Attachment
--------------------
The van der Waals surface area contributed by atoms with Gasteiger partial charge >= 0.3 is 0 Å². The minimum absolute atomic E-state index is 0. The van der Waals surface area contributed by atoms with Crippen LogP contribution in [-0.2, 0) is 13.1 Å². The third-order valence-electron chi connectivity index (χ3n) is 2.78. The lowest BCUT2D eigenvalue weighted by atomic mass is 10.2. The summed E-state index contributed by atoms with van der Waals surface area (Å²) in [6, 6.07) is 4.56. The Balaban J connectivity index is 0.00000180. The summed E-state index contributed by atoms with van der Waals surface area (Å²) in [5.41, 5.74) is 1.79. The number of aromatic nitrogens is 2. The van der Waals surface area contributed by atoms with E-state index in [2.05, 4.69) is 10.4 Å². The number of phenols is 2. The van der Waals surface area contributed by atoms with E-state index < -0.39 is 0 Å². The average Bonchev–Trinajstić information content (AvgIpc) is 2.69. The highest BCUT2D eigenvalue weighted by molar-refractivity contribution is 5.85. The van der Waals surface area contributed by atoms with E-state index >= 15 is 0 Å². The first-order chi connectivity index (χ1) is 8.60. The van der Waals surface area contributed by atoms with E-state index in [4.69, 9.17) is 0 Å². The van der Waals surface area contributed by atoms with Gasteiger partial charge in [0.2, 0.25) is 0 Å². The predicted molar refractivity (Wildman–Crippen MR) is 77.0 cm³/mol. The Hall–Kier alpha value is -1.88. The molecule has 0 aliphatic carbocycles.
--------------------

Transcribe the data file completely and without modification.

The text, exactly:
The van der Waals surface area contributed by atoms with Gasteiger partial charge >= 0.3 is 0 Å². The minimum absolute atomic E-state index is 0. The van der Waals surface area contributed by atoms with Crippen LogP contribution in [-0.2, 0) is 13.1 Å². The third-order valence-electron chi connectivity index (χ3n) is 2.78. The lowest BCUT2D eigenvalue weighted by atomic mass is 10.2. The summed E-state index contributed by atoms with van der Waals surface area (Å²) in [6, 6.07) is 4.56. The Balaban J connectivity index is 0.00000180. The summed E-state index contributed by atoms with van der Waals surface area (Å²) in [5.41, 5.74) is 1.79. The number of aromatic nitrogens is 2. The van der Waals surface area contributed by atoms with E-state index in [2.05, 4.69) is 10.4 Å². The number of phenols is 2. The van der Waals surface area contributed by atoms with E-state index < -0.39 is 0 Å². The average Bonchev–Trinajstić information content (AvgIpc) is 2.69. The highest BCUT2D eigenvalue weighted by molar-refractivity contribution is 5.85. The van der Waals surface area contributed by atoms with E-state index >= 15 is 0 Å². The first-order chi connectivity index (χ1) is 8.60. The van der Waals surface area contributed by atoms with E-state index in [4.69, 9.17) is 0 Å². The van der Waals surface area contributed by atoms with Gasteiger partial charge in [0.2, 0.25) is 0 Å². The predicted molar refractivity (Wildman–Crippen MR) is 77.0 cm³/mol. The Hall–Kier alpha value is -1.88. The molecule has 0 aliphatic carbocycles.